LS: Your stories have a tendency to champion the underdog, to illustrate struggle of one culture under the yoke of another. Do you think attraction to that eternal struggle is one embedded into the Canadian psyche, or do you think it is a theme common to humans, of shaking off the yoke of the oppressor?

AM: I think rooting for the underdog is a fundamental, inbred western—indeed almost universal—reaction. We all really love the underdog and tend to cheer wildly when he/she/it rises to overcome all odds and triumphs in the end. We’re also brought up to believe that good triumphs over evil, and we want desperately to believe that even though we see examples of the opposite every day. That may be one reason we keep returning to fiction, especially fantasy, which tends to celebrate the good guys winning in the end, even in a dystopian world, and that world set back on the track to a just society—or at least a less miserable one for the characters. In the western world, we like to see our heroes survive, but in many cultures, the hero wins his battle, but loses his life. That gives us the chance to shed cathartic tears. It’s the struggle and the triumph that holds us. We love it when they win and survive, but we also think it’s so romantic when they win but die for their cause. Me? I prefer it when they survive, of course.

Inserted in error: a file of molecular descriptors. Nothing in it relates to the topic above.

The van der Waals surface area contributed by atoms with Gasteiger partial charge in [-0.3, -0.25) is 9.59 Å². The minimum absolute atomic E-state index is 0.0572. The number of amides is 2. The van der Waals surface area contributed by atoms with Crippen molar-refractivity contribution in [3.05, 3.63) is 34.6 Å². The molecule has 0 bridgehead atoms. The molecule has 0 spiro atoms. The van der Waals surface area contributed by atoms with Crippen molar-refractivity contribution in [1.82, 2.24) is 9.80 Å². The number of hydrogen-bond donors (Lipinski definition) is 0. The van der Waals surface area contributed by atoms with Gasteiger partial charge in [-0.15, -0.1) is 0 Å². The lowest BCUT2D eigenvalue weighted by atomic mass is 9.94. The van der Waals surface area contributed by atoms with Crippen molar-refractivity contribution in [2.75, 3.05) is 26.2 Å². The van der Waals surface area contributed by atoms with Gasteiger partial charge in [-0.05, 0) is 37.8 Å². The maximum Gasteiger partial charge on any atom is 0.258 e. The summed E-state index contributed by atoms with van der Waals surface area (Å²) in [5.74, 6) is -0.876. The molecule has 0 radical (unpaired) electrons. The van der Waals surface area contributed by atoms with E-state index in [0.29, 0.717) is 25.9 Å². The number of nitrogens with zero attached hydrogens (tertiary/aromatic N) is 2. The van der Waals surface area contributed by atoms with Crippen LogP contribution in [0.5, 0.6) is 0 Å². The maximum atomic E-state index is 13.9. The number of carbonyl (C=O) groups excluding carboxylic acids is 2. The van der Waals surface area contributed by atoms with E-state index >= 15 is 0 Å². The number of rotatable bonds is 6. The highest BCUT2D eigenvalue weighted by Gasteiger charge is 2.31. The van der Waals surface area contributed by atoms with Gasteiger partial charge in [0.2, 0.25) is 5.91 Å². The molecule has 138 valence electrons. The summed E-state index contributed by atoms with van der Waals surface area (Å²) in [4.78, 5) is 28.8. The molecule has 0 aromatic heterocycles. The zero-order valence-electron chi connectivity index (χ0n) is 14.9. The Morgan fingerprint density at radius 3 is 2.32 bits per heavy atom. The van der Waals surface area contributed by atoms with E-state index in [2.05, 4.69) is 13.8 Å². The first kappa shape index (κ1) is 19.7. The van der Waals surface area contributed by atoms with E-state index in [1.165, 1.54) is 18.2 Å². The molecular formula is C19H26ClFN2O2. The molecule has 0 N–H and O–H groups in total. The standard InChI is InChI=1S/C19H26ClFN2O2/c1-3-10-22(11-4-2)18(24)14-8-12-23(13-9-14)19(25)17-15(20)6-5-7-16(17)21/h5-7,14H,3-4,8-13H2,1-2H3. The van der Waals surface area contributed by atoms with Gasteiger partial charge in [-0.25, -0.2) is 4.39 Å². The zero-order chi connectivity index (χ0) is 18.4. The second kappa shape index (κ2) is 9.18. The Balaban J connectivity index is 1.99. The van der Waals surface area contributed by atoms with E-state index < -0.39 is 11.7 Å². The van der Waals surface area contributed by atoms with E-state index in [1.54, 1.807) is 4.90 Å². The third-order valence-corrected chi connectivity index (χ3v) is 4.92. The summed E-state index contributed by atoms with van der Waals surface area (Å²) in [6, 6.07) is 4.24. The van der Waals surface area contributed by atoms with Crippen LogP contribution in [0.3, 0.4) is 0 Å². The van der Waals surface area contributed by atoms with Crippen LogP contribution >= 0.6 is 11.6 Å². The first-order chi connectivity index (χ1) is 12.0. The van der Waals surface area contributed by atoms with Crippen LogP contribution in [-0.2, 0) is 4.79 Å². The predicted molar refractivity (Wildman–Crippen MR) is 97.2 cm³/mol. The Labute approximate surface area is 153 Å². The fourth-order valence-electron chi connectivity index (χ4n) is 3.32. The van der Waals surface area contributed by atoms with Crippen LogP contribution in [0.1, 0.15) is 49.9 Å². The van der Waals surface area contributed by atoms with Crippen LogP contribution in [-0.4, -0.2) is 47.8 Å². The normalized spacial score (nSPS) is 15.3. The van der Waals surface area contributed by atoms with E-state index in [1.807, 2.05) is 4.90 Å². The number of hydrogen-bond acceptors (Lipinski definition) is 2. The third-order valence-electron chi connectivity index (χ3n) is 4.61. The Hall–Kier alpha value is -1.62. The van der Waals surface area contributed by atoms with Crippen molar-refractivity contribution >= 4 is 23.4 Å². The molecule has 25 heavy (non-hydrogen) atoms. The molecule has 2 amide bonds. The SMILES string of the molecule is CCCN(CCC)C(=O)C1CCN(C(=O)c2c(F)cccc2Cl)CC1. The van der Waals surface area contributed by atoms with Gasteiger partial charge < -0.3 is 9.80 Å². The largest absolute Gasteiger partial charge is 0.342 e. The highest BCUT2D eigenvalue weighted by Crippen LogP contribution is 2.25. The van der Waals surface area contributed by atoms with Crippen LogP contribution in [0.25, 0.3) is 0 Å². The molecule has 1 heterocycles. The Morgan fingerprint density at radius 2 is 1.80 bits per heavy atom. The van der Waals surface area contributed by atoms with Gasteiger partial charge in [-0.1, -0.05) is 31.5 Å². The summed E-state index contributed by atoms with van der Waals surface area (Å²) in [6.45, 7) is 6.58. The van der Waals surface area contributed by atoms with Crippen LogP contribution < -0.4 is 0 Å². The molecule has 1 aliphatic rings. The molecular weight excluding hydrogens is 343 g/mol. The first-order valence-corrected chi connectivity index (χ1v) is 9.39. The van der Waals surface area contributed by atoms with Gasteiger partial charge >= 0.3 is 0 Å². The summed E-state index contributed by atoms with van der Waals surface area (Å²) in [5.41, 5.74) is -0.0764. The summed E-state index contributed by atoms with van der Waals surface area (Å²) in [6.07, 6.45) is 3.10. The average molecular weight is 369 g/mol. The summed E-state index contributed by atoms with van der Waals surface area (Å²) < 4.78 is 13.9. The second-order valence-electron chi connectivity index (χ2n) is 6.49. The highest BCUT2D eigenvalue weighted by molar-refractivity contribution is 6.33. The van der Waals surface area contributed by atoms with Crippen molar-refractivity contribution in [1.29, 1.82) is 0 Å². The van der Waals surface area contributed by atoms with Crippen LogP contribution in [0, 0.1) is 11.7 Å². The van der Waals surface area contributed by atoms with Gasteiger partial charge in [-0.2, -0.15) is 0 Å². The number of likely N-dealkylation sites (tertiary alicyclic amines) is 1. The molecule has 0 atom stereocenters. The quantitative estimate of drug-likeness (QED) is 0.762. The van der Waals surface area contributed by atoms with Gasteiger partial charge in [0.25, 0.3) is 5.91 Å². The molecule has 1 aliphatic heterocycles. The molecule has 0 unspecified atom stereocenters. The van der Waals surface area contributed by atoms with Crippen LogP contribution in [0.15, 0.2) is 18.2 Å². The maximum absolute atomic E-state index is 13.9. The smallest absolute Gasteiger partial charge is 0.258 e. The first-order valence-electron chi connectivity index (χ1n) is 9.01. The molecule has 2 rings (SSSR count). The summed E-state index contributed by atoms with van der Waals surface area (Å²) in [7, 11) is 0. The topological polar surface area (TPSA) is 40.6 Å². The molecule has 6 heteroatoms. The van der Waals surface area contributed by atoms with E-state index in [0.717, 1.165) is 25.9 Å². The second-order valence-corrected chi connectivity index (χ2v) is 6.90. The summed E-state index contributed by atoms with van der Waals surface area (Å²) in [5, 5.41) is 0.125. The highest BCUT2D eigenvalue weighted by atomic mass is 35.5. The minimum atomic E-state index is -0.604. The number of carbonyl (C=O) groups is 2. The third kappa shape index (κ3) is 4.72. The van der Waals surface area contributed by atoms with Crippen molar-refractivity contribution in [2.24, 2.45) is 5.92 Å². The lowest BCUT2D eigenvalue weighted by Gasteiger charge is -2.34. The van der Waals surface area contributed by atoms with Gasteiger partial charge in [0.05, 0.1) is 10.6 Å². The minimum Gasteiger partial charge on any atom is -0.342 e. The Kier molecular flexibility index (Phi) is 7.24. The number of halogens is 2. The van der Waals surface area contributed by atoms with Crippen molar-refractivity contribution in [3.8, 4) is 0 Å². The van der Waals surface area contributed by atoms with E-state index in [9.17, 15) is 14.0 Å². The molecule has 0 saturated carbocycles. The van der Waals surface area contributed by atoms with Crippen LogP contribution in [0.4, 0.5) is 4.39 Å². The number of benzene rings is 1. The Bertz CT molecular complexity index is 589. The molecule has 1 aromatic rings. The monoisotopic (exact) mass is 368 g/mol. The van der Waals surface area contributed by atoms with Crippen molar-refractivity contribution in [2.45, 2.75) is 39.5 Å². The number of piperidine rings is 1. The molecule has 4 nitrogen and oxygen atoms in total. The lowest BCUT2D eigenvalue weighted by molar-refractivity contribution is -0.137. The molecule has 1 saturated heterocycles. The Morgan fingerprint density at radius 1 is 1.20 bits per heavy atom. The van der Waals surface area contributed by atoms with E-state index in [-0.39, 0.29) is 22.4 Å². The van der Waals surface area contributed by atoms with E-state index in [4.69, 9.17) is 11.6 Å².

LS: There is very much the feeling of being shaped by environment in this story, of a sense of inescapable destiny. Is destiny something you think is part of our lives, or is this the master storyteller drawing upon fundamental beliefs of society?

AM: I think destiny is pretty much what you make it. On the other hand, the way characters react to their environment, and the way they choose to deal with trouble, especially how they see themselves, makes the story. A person with high ideals and firm convictions will react quite differently than someone who just wants to get along and go with the flow. They say everyone should have something they’re willing to die for, but I think it’s just as important to have something to live for, and the conflict between the two can make for a darn good story. It’s that “I don’t want to die, but how can I let this go unchallenged” moment that I love in any story and like to put into my own.

Every good story begins with a “what if.” In the case of Diamonds in Black Sand, it was the: what if people could learn to use their minds, their psi powers, to communicate, to control a little bit of nature, to do things that had always before required machines. The idea of psi powers, of mind-magics, fascinates me. It’s been used in both science fiction and fantasy. I wanted to try my own spin on it.

As the editor of Ann Marston’s newest fantasy, I’d have to say this was a delight to edit, one of those rare moments you forget you’re editing because the story is so good. Diamonds in Black Sand is, in my opinion, simply one of the most engaging, escapist tales I’ve read in some time, with characters who walk out of the pages and inhabit your imagination for weeks to come. And check out the moody cover created by artist, Jessica Allain.

Diamonds in Black Sand releases June 1, 2017, in both print and ebook, and is available from Five Rivers Publishing, your favourite online bookseller, and by special order in your favourite bricks-and-mortar bookstore.